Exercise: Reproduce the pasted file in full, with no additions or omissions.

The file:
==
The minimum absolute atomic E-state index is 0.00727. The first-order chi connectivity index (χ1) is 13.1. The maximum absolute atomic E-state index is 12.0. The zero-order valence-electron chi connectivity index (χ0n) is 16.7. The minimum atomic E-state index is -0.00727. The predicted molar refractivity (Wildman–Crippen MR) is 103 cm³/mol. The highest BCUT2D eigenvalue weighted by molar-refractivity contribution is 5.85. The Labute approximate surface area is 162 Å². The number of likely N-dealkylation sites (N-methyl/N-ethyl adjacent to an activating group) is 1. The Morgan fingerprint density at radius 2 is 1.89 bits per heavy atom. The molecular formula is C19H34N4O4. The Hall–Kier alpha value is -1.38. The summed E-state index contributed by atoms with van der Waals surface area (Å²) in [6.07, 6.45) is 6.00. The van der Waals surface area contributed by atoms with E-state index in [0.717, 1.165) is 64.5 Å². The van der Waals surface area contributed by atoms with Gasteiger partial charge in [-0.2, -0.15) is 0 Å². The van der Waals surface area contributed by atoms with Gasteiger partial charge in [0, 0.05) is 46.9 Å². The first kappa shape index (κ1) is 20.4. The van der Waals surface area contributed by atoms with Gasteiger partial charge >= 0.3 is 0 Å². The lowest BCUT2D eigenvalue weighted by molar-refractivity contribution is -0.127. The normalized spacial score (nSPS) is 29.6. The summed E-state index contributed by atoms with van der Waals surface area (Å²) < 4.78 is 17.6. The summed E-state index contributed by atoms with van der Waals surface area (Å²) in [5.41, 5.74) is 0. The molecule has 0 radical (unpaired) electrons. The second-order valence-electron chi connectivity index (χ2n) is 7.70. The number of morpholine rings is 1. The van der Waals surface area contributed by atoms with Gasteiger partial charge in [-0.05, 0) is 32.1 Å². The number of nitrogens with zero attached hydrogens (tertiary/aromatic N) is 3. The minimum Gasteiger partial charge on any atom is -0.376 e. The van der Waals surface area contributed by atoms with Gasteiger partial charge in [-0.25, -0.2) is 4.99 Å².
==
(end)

The minimum absolute atomic E-state index is 0.00727. The first-order chi connectivity index (χ1) is 13.1. The maximum absolute atomic E-state index is 12.0. The zero-order valence-electron chi connectivity index (χ0n) is 16.7. The minimum atomic E-state index is -0.00727. The predicted molar refractivity (Wildman–Crippen MR) is 103 cm³/mol. The highest BCUT2D eigenvalue weighted by molar-refractivity contribution is 5.85. The Labute approximate surface area is 162 Å². The number of likely N-dealkylation sites (N-methyl/N-ethyl adjacent to an activating group) is 1. The Morgan fingerprint density at radius 2 is 1.89 bits per heavy atom. The molecular formula is C19H34N4O4. The Hall–Kier alpha value is -1.38. The summed E-state index contributed by atoms with van der Waals surface area (Å²) in [6.07, 6.45) is 6.00. The van der Waals surface area contributed by atoms with E-state index in [0.717, 1.165) is 64.5 Å². The van der Waals surface area contributed by atoms with Gasteiger partial charge in [-0.2, -0.15) is 0 Å². The van der Waals surface area contributed by atoms with Gasteiger partial charge in [0, 0.05) is 46.9 Å². The first kappa shape index (κ1) is 20.4. The van der Waals surface area contributed by atoms with Gasteiger partial charge >= 0.3 is 0 Å². The lowest BCUT2D eigenvalue weighted by molar-refractivity contribution is -0.127. The normalized spacial score (nSPS) is 29.6. The summed E-state index contributed by atoms with van der Waals surface area (Å²) < 4.78 is 17.6. The summed E-state index contributed by atoms with van der Waals surface area (Å²) in [5.41, 5.74) is 0. The molecule has 0 radical (unpaired) electrons. The second-order valence-electron chi connectivity index (χ2n) is 7.70. The number of morpholine rings is 1. The van der Waals surface area contributed by atoms with Gasteiger partial charge in [-0.05, 0) is 32.1 Å². The number of nitrogens with zero attached hydrogens (tertiary/aromatic N) is 3. The minimum Gasteiger partial charge on any atom is -0.376 e. The van der Waals surface area contributed by atoms with Gasteiger partial charge in [-0.25, -0.2) is 4.99 Å².